Russian plane crash may be caused by avionics' icing

Credit PA

Credit PA

Investigators said Tuesday faulty speed sensor data, due to human error, is the likely cause of the Russian plane crash outside Moscow that killed 71 people last weekend.

The Saratov Airlines Antonov An-148 took off Sunday from Moscow's Domodedovo airport for a flight to the city of Orsk and went down in a field about 40 miles southeast of the capital.

Russian Ministry for Emergency Situations employees work at the scene of the plane crash.

The An-148 model itself has a very spotty safety record, with one previous crash and a string of major incidents in which pilots struggled to land safely.

The Saratov Airlines jet took off from Moscow's Domodedovo Airport on February 11. The passengers ranged in age from 5 to 79, according to a list from the Emergencies Ministry.

The IAC report states that approximately three minutes into the flight, after two warnings from the autopilot that there was an instrument failure, the crew switched off the autopilot. Most victims were from Orsk, where authorities declared Monday to be an official day of mourning. Saratov Airlines commissioned it past year.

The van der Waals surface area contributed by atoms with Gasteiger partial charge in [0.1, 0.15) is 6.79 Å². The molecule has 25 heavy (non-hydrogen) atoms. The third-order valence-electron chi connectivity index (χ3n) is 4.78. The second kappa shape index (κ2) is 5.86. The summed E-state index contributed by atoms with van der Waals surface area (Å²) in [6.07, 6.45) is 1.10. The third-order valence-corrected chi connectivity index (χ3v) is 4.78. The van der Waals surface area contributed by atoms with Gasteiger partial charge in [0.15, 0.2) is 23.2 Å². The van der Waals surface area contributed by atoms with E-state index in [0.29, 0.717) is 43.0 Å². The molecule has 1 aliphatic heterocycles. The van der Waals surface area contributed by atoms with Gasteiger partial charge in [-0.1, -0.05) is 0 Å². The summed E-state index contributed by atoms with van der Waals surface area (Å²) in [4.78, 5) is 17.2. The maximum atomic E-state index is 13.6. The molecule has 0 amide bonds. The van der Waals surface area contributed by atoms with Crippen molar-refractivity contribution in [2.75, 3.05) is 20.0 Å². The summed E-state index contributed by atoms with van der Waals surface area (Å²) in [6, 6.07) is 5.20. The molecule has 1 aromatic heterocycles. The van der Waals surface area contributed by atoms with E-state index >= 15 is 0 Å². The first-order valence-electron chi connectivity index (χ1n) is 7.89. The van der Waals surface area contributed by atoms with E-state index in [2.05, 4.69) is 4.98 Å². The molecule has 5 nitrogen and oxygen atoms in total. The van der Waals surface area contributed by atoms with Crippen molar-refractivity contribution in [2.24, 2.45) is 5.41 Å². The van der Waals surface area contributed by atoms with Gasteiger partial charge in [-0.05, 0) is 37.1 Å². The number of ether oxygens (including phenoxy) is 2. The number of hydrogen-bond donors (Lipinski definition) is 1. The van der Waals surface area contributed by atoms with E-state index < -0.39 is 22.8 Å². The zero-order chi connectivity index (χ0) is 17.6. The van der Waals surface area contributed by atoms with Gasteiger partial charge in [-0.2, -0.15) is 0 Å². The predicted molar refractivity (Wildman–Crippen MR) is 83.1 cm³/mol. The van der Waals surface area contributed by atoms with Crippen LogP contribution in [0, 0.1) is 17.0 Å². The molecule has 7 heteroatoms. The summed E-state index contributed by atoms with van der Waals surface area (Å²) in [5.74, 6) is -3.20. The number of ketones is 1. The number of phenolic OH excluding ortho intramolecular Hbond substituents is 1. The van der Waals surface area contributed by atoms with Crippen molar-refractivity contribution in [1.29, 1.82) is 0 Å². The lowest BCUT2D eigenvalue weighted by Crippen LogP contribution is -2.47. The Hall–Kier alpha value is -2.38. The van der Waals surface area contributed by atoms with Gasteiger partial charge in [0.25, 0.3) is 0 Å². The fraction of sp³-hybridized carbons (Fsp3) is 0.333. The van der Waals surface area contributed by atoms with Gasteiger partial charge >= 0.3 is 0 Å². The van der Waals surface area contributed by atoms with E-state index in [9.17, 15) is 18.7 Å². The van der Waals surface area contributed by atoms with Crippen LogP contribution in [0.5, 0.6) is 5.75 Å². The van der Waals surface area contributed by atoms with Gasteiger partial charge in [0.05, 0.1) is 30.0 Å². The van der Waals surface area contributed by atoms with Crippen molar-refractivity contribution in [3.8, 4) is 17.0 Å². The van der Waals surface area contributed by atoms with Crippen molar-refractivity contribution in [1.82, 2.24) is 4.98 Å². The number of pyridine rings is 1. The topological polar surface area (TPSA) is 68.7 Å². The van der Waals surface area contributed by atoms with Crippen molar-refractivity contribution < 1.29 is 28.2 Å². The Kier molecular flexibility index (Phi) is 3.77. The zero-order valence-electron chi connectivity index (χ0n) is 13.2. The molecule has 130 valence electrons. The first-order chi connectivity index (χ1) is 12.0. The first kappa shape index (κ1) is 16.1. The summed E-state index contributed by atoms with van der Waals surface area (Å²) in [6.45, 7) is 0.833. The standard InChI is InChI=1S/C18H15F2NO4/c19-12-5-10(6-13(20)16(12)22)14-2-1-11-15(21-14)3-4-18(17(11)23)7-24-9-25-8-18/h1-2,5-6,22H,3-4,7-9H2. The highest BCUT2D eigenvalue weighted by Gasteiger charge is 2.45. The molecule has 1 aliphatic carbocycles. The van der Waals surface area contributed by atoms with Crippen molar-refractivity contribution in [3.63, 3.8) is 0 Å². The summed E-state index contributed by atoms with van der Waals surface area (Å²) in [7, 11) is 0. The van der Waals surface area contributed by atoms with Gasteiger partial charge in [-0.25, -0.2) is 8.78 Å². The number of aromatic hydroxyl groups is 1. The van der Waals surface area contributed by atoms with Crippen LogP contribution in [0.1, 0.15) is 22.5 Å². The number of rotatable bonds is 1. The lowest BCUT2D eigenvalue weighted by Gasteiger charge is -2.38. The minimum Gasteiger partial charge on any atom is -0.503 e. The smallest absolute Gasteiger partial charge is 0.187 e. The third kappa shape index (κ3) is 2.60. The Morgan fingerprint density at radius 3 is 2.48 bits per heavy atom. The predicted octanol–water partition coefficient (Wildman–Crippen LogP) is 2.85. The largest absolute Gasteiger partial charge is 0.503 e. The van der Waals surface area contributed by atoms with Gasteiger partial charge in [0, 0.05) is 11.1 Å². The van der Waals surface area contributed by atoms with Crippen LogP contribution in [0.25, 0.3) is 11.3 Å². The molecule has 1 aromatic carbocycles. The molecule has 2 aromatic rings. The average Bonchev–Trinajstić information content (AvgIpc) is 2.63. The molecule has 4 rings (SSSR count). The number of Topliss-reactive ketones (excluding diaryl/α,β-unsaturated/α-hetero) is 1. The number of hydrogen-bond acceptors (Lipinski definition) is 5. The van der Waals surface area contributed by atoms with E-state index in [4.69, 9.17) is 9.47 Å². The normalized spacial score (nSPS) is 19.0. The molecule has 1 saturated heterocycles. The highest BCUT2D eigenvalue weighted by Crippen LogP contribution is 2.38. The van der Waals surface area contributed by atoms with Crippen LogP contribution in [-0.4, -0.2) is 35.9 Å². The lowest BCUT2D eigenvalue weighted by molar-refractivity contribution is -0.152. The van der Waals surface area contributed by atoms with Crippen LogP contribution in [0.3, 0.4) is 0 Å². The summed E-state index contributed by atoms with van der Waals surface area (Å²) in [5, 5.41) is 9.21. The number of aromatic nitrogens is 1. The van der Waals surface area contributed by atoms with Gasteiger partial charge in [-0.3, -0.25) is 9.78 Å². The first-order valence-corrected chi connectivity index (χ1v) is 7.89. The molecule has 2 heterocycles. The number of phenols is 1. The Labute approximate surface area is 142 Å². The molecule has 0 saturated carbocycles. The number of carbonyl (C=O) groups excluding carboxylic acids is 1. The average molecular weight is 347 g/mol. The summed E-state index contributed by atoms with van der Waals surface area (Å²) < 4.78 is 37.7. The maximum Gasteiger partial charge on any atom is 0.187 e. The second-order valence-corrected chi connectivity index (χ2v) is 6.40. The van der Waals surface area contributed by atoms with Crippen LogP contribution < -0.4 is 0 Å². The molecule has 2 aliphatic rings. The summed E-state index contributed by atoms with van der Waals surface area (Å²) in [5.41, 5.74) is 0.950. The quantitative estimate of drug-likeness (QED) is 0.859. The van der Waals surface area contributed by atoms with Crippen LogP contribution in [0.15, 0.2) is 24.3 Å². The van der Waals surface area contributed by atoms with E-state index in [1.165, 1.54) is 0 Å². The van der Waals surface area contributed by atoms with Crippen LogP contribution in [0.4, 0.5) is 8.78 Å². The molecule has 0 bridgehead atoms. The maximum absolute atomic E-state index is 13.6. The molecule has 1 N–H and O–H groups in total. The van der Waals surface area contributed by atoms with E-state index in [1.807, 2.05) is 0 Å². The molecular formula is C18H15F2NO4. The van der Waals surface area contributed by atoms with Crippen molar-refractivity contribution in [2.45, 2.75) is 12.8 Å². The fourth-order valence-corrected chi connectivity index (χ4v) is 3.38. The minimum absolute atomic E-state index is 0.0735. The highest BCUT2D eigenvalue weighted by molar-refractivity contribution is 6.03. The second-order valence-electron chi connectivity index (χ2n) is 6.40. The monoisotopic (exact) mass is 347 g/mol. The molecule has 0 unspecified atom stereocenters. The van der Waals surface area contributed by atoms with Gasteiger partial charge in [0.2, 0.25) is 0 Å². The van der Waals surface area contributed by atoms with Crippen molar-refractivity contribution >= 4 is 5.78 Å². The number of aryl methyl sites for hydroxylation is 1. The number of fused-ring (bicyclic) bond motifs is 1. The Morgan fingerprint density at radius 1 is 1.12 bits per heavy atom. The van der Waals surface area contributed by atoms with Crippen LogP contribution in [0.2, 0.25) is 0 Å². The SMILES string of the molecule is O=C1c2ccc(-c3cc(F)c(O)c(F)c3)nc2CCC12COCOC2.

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It added that about 400 pieces of the plane have also been found, so far.

The plane was built in Ukraine in 2010 and bought by Saratov Airlines from another Russian airline a year ago, the carrier said. One of the speed indicators was reportedly frozen at zero.

The Ukrainian manufacturer of the plane, Antonov, said Monday it was ready to send its specialists to participate in the investigation.

The Interstate Aviation Committee has yet to confirm the initial findings from the Investigative Committee.

TV footage from the crash site showed airplane fragments lying in the snow. The pilots performed a series of maneuvers and eventually took the plane into a dive at 30 to 35 degrees before it plummeted into a snowy field six minutes after takeoff.

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